Washington types often refer to “the Valley” or “the tech community” as though it were a group of people with a unified agenda.
It’s more complicated than that. That’s one reason that both parties have been striking rich veins of tech money, even though the most famous names in tech are more associated with Democrats.
Different audiences respond to a different message. CEOs and top-level execs tend to want to hear most about hard-core economic issues, corporate tax reform and specific items that will affect their bottom line. Rank-and-file tech workers, in contrast, tend to be socially liberal and are more open to an avowedly progressive message.
This trend is backed by data. Disclosure records show that technology industry money broadly tilted 60 percent to 40 percent to the Democrats in the 2012 election. Technology corporate political action committees, on the other hand, favored Republicans 55 percent to 45 percent, according to the Center for Responsive Politics.
“PACs give on business issues of relevance to the company whose PAC it is, and individuals vote on personal issues that matter the most to them as an individual,” said Technology CEO Council Executive Director Bruce Mehlman.
Some issues, of course, have nearly universal support in the Valley. Both ends of the political spectrum believe immigration reform is an urgent priority — and the failure to advance it a glaring example of Washington dysfunction.Potatoes have interests, too. The Wall Street Journal reports:
Tucked into the 1,582-page 2014 spending bill passed by Congress this week are 85 words that aspire to end the government's decadelong war on the potato.
The language is aimed at reversing a ban on white-potato purchases by 8.7 million monthly participants in the U.S. Department of Agriculture's Women, Infants and Children food program. "White potatoes," in this case, refers to all potatoes—except the sweet version—no matter their skin or flesh color.
To the nation's potato growers and processors, it is about much more. Years of low-carb, whole-grain, antioxidant trends have taken a toll on the humble white potato, whose very color has come to symbolize empty calories: Americans each put away more than 100 pounds of potatoes a year, but the tonnage has fallen steadily over the past decade. The bill language strikes a blow for reversing "general animosity" toward the spud, said John Keeling, chief executive of the National Potato Council, which leads the pro-tater charge in the capital.The New York Times reports:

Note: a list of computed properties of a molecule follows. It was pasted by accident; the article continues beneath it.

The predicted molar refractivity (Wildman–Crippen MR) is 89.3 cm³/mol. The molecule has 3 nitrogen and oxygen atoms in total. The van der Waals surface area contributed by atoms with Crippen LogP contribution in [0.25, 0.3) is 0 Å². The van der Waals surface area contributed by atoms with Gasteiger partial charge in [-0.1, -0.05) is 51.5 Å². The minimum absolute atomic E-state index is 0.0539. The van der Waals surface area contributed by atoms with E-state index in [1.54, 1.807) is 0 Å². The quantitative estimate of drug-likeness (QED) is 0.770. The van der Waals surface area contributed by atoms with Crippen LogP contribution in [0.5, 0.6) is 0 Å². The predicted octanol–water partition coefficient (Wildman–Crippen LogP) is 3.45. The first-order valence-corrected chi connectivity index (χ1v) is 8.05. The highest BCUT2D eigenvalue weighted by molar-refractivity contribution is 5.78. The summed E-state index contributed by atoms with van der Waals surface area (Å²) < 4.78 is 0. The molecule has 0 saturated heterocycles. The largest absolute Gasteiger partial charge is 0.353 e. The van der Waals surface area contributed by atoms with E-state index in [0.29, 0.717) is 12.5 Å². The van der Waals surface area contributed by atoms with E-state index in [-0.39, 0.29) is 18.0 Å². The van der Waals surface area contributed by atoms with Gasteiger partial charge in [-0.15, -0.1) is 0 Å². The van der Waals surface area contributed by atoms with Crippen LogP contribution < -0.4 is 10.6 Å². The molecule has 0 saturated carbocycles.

Congress, after a corruption scandal that involved golf trips to Scotland and other getaways paid for by lobbyists, passed legislation in 2007 prohibiting lobbyists from giving lawmakers gifts of just about any value. But as is the norm in Washington, the lawmakers and lobbyists have figured out a workaround: Political campaigns and so-called leadership PACs controlled by the lawmakers now pay the expenses for the catering and the lawmakers’ lodging at these events — so they are not gifts — with money collected from the corporate executives and lobbyists, who are still indirectly footing the bill.
Even if no explicit appeals for help are made, the opportunity to build a relationship with the lawmakers, staff members and family — far from the distractions of Washington — is worth the price of admission, the lobbyists said. The donors and lobbyists, 50 to 100 of whom typically attend the events, generally donate individually or through a corporate political action committee between $1,000 and $5,000 apiece, in addition to paying their own hotel bills and airfare. There is no public disclosure that specifically shows how much is raised at each event, and lawmakers are generally unwilling to say.
“An informal setting is an effective way to build a better relationship,” said a health care lobbyist who attended the fund-raising weekend in Vail this month. The event included five House Republicans, none of them from Colorado and two of whom serve on the powerful Energy and Commerce Committee, which oversees the health care industry. “It’s a way to get some large chunks of a lawmaker’s time,” the lobbyist said.